Prepare your Mattermost database#

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You need a PostgreSQL database. See the database software documentation for details on database version support, and see the Migrate from MySQL to PostgreSQL documentation for details on migrating from MySQL to PostgreSQL.

Tip

Looking for information on working with a MySQL database? See the prepare your Mattermost MySQL database documentation for details.

To set up a PostgreSQL database for use by the Mattermost server:

  1. Log in to the server that will host the database, and install PostgreSQL. See the PostgreSQL documentation for details. When the installation is complete, the PostgreSQL server is running, and a Linux user account called postgres has been created.

  2. Access PostgreSQL by running:

  sudo -u postgres psql
  1. Create the Mattermost database by running:

postgres=# CREATE DATABASE mattermost;
postgres=# CREATE DATABASE mattermost WITH ENCODING 'UTF8' LC_COLLATE='en_US.UTF-8' LC_CTYPE='en_US.UTF-8' TEMPLATE=template0;
  1. Create the Mattermost user mmuser by running the following command. Ensure you use a password that’s more secure than mmuser-password.

  postgres=# CREATE USER mmuser WITH PASSWORD 'mmuser-password';
  1. If you’re configuring PostgreSQL v15.x or later:

  1. Grant the user access to the Mattermost database by running:

  postgres=# GRANT ALL PRIVILEGES ON DATABASE mattermost to mmuser;
  1. Grant the user to change the owner of a database to a user mmuser by running:

      ALTER DATABASE mattermost OWNER TO mmuser;
    
  2. Grant access to objects contained in the specified schema by running:

  GRANT USAGE, CREATE ON SCHEMA PUBLIC TO mmuser;
  1. Exit the PostgreSQL interactive terminal by running:

  postgres=# \q
  1. (Optional) If you use separate servers for your database and the Mattermost server, you may allow PostgreSQL to listen on all assigned IP addresses. We recommend ensuring that only the Mattermost server is able to connect to the PostgreSQL port using a firewall.

Open /etc/postgresql/{version}/main/postgresql.conf as root in a text editor.

Replace {version} with the version of PostgreSQL that’s currently running.

  1. Find the following line: #listen_addresses = 'localhost'

  2. Uncomment the line and change localhost to *: listen_addresses = '*'

  3. Restart PostgreSQL for the change to take effect by running:

  sudo systemctl restart postgresql-{version}

Open /var/lib/pgsql/{version}/data/postgresql.conf as root in a text editor.

Replace {version} with the version of PostgreSQL that’s currently running.

  1. Find the following line: #listen_addresses = 'localhost'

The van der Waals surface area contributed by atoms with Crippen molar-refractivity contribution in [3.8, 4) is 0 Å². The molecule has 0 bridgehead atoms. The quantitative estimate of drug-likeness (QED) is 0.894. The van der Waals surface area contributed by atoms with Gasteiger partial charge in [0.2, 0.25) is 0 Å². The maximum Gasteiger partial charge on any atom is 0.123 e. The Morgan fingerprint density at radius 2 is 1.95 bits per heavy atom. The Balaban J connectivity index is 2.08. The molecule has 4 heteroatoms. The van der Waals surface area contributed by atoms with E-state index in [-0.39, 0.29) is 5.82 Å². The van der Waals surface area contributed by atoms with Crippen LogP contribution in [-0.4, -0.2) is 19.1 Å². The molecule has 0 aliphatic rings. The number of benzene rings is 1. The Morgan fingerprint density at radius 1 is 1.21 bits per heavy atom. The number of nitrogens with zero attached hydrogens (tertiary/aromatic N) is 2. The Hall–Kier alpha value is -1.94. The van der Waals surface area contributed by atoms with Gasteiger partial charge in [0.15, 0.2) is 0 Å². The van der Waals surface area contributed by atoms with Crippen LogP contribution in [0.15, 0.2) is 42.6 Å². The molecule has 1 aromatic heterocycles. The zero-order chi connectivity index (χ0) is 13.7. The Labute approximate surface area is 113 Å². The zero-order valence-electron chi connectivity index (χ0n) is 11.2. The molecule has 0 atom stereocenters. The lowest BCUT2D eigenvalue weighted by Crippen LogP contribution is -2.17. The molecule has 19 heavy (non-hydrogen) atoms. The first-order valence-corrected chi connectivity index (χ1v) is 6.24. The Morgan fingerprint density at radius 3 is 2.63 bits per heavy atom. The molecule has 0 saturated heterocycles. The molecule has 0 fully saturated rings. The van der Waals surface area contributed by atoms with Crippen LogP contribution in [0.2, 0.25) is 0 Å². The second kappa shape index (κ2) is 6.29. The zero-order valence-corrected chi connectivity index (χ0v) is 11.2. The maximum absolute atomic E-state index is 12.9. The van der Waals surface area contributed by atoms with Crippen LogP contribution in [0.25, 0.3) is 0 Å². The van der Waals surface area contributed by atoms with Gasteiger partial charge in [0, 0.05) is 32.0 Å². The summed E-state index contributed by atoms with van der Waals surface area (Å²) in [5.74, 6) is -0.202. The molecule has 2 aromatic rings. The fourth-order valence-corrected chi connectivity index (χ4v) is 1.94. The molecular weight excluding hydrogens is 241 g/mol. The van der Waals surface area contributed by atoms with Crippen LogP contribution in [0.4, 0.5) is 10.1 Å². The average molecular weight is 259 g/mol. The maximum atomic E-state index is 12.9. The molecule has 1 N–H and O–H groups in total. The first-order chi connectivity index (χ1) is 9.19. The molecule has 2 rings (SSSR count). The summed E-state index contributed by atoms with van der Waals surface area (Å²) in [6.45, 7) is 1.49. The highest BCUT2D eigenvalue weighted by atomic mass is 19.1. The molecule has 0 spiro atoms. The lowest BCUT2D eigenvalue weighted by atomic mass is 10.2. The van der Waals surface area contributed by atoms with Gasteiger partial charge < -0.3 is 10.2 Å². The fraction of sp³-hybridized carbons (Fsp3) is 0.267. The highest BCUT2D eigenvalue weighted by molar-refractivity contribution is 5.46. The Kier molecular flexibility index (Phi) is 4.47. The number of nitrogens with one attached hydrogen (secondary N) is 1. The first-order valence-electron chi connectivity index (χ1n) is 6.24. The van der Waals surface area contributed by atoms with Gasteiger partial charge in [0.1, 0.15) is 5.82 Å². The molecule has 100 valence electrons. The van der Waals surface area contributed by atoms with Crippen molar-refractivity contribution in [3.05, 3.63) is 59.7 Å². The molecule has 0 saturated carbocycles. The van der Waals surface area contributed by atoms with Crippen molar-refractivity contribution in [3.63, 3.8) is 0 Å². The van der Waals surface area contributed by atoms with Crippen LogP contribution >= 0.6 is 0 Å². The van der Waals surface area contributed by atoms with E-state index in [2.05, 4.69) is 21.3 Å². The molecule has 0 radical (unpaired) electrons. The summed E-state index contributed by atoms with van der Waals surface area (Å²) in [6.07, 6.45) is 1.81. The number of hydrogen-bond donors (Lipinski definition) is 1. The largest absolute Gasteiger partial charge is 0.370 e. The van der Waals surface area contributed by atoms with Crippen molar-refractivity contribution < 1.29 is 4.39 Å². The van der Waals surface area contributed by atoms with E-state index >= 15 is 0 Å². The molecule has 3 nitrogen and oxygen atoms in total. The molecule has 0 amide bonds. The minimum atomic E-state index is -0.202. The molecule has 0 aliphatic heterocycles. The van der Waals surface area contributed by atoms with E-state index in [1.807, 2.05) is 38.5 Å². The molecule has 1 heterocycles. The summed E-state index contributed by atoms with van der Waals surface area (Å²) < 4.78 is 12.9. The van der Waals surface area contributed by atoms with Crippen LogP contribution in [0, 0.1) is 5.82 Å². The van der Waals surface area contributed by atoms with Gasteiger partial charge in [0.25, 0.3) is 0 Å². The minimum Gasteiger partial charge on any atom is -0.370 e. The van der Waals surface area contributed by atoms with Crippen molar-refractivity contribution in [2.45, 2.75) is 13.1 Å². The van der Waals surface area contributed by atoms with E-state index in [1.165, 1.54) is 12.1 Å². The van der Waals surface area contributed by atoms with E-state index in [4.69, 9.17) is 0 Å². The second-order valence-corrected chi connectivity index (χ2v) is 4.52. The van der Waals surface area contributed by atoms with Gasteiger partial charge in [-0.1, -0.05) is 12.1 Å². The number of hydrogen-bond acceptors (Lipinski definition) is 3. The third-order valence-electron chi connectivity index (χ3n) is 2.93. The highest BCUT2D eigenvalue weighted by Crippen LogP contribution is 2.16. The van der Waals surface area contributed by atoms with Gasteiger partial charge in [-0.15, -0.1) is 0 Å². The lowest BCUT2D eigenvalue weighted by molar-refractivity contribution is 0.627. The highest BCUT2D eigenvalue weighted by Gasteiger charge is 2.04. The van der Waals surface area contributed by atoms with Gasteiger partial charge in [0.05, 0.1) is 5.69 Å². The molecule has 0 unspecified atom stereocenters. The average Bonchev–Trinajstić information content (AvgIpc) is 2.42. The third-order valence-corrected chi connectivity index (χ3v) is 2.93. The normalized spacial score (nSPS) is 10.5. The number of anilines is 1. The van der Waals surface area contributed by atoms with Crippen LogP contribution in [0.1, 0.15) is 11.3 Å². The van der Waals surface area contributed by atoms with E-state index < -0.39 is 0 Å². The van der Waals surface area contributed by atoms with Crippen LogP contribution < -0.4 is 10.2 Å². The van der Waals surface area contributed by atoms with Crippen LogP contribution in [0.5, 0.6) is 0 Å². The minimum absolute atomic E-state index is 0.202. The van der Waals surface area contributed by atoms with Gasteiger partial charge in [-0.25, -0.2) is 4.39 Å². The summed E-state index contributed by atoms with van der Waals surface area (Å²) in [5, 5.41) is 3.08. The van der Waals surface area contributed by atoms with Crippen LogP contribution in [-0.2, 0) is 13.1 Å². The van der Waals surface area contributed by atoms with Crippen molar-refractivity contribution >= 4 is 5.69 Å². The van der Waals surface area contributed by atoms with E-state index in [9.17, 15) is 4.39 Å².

2. Uncomment the line and change localhost to *: listen_addresses = '*'

  3. Restart PostgreSQL for the change to take effect by running:

  sudo systemctl restart postgresql-{version}
  1. Modify the file pg_hba.conf to allow the Mattermost server to communicate with the database by ensuring host connection types are set to trust.

These host connections are specific to Ubuntu 20.04, and will differ depending on the operating system version you’re running. For example, in Ubuntu 22.04, the peer connection types are listed as sha-256 instead.

Local Database (same server)

If the Mattermost server and the database are on the same machine:

  1. Open /etc/postgresql/{version}/main/pg_hba.conf as root in a text editor.

  2. Find the following lines:

local   all             all                        peer

host    all             all         ::1/128        ident

  1. Change peer and ident to trust:

local   all             all                        trust

host    all             all         ::1/128        trust

Remote Database (separate server)

If the Mattermost server and the database are on different machines:

  1. Open /etc/postgresql/{version}/main/pg_hba.conf in a text editor as root user.

  2. Add the following line to the end of the file, where {mattermost-server-IP} is the IP address of the Mattermost server: host all all {mattermost-server-IP}/32 md5.

These host connections are specific to Red Hat 8, and will differ depending on the operating system version you’re running.

Local Database (same server)

If the Mattermost server and the database are on the same machine:

  1. Open /var/lib/pgsql/{version}/data/pg_hba.conf as root in a text editor.

  2. Find the following lines:

local   all             all                        peer

host    all             all         ::1/128        scram-sha-256

  1. Change peer and ident to trust:

local   all             all                        trust

host    all             all         ::1/128        trust

Remote Database (separate server)

If the Mattermost server and the database are on different machines:

  1. Open `/var/lib/pgsql/{version}/data/pg_hba.conf in a text editor as root user.

  2. Add the following line to the end of the file, where {mattermost-server-IP} is the IP address of the Mattermost server: host all all {mattermost-server-IP}/32 md5.

  1. Reload PostgreSQL by running:

  sudo systemctl reload postgresql-{version}
  1. Verify that you can connect with the user mmuser.

If the Mattermost server and the database are on the same machine, use the following command:

  psql --dbname=mattermost --username=mmuser --password

If the Mattermost server is on a different machine, log into that machine and use the following command:

  psql --host={postgres-server-IP} --dbname=mattermost --username=mmuser --password

Note

You might have to install the PostgreSQL client software to use the command.

The PostgreSQL interactive terminal starts. To exit the PostgreSQL interactive terminal, type \q and press Enter on Windows or Linux, or on Mac.

When the PostgreSQL database is installed, and the initial setup is complete, you can install the Mattermost server.